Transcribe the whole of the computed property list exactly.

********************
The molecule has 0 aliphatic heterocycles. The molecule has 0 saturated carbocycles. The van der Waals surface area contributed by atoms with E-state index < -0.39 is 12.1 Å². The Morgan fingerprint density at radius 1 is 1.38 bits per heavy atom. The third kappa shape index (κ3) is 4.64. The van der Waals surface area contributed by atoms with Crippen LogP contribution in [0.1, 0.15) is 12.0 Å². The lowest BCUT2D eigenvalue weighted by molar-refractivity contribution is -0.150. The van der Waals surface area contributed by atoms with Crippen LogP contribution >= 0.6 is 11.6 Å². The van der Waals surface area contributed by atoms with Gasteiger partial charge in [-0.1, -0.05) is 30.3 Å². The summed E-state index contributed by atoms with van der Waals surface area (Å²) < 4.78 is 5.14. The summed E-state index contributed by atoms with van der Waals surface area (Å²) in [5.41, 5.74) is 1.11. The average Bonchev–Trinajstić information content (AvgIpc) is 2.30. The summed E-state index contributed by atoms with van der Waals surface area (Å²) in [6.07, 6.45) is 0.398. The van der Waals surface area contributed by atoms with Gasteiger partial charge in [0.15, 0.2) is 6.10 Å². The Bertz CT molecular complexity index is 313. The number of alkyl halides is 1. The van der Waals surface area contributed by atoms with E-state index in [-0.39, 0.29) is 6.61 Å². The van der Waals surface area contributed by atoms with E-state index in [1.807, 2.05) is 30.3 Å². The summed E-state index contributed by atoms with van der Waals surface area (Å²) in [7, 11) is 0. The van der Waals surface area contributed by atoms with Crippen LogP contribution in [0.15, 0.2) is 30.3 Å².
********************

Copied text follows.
The molecule has 0 aliphatic heterocycles. The molecule has 0 saturated carbocycles. The van der Waals surface area contributed by atoms with E-state index < -0.39 is 12.1 Å². The Morgan fingerprint density at radius 1 is 1.38 bits per heavy atom. The third kappa shape index (κ3) is 4.64. The van der Waals surface area contributed by atoms with Crippen LogP contribution in [0.1, 0.15) is 12.0 Å². The lowest BCUT2D eigenvalue weighted by molar-refractivity contribution is -0.150. The van der Waals surface area contributed by atoms with Crippen LogP contribution >= 0.6 is 11.6 Å². The van der Waals surface area contributed by atoms with Gasteiger partial charge in [-0.1, -0.05) is 30.3 Å². The summed E-state index contributed by atoms with van der Waals surface area (Å²) < 4.78 is 5.14. The summed E-state index contributed by atoms with van der Waals surface area (Å²) in [5.41, 5.74) is 1.11. The average Bonchev–Trinajstić information content (AvgIpc) is 2.30. The summed E-state index contributed by atoms with van der Waals surface area (Å²) in [6.07, 6.45) is 0.398. The van der Waals surface area contributed by atoms with Gasteiger partial charge in [0.15, 0.2) is 6.10 Å². The Bertz CT molecular complexity index is 313. The number of alkyl halides is 1. The van der Waals surface area contributed by atoms with E-state index in [-0.39, 0.29) is 6.61 Å². The van der Waals surface area contributed by atoms with E-state index in [1.807, 2.05) is 30.3 Å². The summed E-state index contributed by atoms with van der Waals surface area (Å²) in [7, 11) is 0. The van der Waals surface area contributed by atoms with Crippen LogP contribution in [0.15, 0.2) is 30.3 Å².